3.0 out of 5 stars Poor distance viewing
Byfrhallon April 7, 2016
Verified Purchase
"I must have read the description wrong; I thought it would work for long distance viewing as well; but I could not see detail of bird flying or in a tree in my neighbor's yard..
I had to return the product because it wasn't quite what I wanted; poor distance viewing on the Pentax Papilio ll."


4.0 out of 5 starsFour Stars
ByIndia Jueraon September 9, 2016
Verified Purchase
"Pentax Papilio is ideal for close-up viewing and good for distant viewing, though not as good as some others."
 
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mayoayo

Well-known member
A fast look at Amazon brought up 47 reviews (5 stars) on the 6.5x and 57 reviews on the 8.5X..and That just on Amazon USA..Of course You will find two people that agree with your opinion among those reviews .In any case I am just expressing a view based in my experience with the only unit of this model(6.5X)that i have .My unit is a very Sharp binocular at all distances ,THAT NEEDS TO BE USED PROPERLY in the super short distance because is not that easy to use,but with practice is a great tool for macro views..My Kid ,after months of use,has naturally learnt how to use this binocular well and is getting the best out of the macro views.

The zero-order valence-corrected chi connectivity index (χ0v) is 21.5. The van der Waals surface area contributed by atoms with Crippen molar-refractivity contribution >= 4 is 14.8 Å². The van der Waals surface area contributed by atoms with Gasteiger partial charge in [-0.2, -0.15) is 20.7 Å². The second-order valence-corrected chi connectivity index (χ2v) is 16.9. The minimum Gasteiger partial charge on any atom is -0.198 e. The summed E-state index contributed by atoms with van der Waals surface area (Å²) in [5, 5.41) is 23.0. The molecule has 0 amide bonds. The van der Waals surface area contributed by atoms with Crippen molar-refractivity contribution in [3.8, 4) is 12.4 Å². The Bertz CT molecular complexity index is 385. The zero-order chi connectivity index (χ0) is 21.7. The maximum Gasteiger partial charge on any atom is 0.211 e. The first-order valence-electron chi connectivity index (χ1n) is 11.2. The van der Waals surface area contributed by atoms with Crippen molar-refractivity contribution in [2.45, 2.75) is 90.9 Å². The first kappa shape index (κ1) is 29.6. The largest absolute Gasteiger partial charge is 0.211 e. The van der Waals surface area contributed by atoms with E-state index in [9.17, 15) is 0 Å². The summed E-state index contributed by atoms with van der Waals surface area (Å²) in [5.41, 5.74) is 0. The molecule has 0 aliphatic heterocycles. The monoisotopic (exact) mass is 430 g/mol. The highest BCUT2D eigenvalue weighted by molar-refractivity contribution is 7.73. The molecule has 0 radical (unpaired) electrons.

Dennis,I forgot which model you had,the 6.5X or the 8.5X ,maybe we are not talking about the same binocular
 

mayoayo

Well-known member
A fast look at Amazon brought up 47 reviews (5 stars) on the 6.5x and 57 reviews on the 8.5X..and That just on Amazon USA..Of course You will find two people that agree with your opinion among those reviews .In any case I am just expressing a view based in my experience with the only unit of this model(6.5X)that i have .My unit is a very Sharp binocular at all distances ,THAT NEEDS TO BE USED PROPERLY in the super short distance because is not that easy to use,but with practice is a great tool for macro views..My Kid ,after months of use,has naturally learnt how to use this binocular well and is getting the best out of the macro views.
Dennis,I forgot which model you had,the 6.5X or the 8.5X ,maybe we are not talking about the same binocular